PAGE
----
Sometime around 1980 I dubbed a bunch of tracks from various gospel 45s and LPs onto 3 cheapo cassettes from a broken down record player hooked up to who knows what kind of cassette deck, probably one with auto levels. A lot of the dubs sound pretty rough but one that survived the process in relatively good shape is the opening track from the Dixie Hummingbirds’ 1967 album The Gentlemen of Song. Since James Walker is the lead on this one, you know it’s gonna be in waltz time, and for late Hummingbirds, it’s a nice strong performance with Walker moving smoothly from croon to falsetto to roar as he explains the mathematics behind his future address.

My New Home – Dixie Hummingbirds – 1967

Album cover: Just Moving On

Monday, December 10, 2012

Sunday, December 09, 2012

Take Five

Take Five – Chet Atkins – 1973

Dave Brubeck, 1920–2012

Saturday, December 08, 2012

Friday, December 07, 2012

Wednesday, December 05, 2012


Hop Wilson • Rockin’ with Hop • 1958

Hop Wilson, steel guitar; Ice Water, bass; Ivory Lee Semien, drums. Lake Charles, early 1958

Tuesday, December 04, 2012

Monday, December 03, 2012

Soon or later, soon or later
that’s a debt that must be paid

A tasty guitar solo by Howard Carroll, punctuated by the oohs and aahs of Tucker and the ’Birds.

Bedside of a Neighbor – Dixie Hummingbirds – 1962

Saturday, December 01, 2012

Thursday, November 29, 2012

Ook, baby, ook

Ookey Ook – The Penguins – 1955

Cleve Duncan, pictured above second from left, passed away at 78 on November 7, 2012 in Los Angeles.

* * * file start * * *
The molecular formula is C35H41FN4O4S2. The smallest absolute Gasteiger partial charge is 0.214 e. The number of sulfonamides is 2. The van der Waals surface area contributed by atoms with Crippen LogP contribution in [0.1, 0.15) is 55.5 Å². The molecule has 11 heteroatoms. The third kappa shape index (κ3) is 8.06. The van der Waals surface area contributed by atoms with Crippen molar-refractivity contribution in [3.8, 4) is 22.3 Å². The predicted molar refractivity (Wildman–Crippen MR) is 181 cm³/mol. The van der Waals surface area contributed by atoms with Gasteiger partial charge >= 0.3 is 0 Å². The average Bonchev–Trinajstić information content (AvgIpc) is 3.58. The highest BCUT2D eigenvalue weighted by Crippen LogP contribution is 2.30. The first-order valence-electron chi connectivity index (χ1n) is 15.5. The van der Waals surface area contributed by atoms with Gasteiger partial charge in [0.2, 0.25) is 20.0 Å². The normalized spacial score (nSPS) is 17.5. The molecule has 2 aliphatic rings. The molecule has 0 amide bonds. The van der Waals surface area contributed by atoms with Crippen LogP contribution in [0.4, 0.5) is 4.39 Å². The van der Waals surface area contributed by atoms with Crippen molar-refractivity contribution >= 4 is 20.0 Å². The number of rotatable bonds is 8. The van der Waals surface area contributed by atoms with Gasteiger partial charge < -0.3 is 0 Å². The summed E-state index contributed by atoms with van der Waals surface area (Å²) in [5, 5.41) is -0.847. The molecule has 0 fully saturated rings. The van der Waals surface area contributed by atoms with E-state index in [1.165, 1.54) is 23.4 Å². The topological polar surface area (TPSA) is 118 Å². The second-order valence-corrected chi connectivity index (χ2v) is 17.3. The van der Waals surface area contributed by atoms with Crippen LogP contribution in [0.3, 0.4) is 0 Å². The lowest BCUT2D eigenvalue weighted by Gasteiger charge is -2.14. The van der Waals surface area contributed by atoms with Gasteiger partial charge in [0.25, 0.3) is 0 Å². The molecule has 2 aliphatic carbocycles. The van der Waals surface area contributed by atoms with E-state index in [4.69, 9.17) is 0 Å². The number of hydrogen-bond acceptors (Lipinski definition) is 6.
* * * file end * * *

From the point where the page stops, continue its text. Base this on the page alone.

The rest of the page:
Wednesday, November 28, 2012


There was an article on the web the other day about a record store owner coming across a 78 of Robert Johnson’s “I Believe I’ll Dust My Broom” and its being valued at somewhere between $6,000 and $12,000. Record prices sure seem to have gone through the roof, and this one is by no means one of the rarest or most expensive. I was kind of underwhelmed when I first heard a dub of this record on a Folkways collection (see top picture) in the mid-sixties, probably because by that time I’d already discovered “Dust My Broom” and “Dust My Blues,” a couple of the many storming versions of Johnson’s song that Elmore James seemingly made a career of. Anyway, the article got me to thinking of favorite Robert Johnson songs. Here’s one, made famous in 1969 by the Rolling Stones and Mick Taylor’s slide guitar solo: “Love In Vain,” unadorned, wistful, without hope.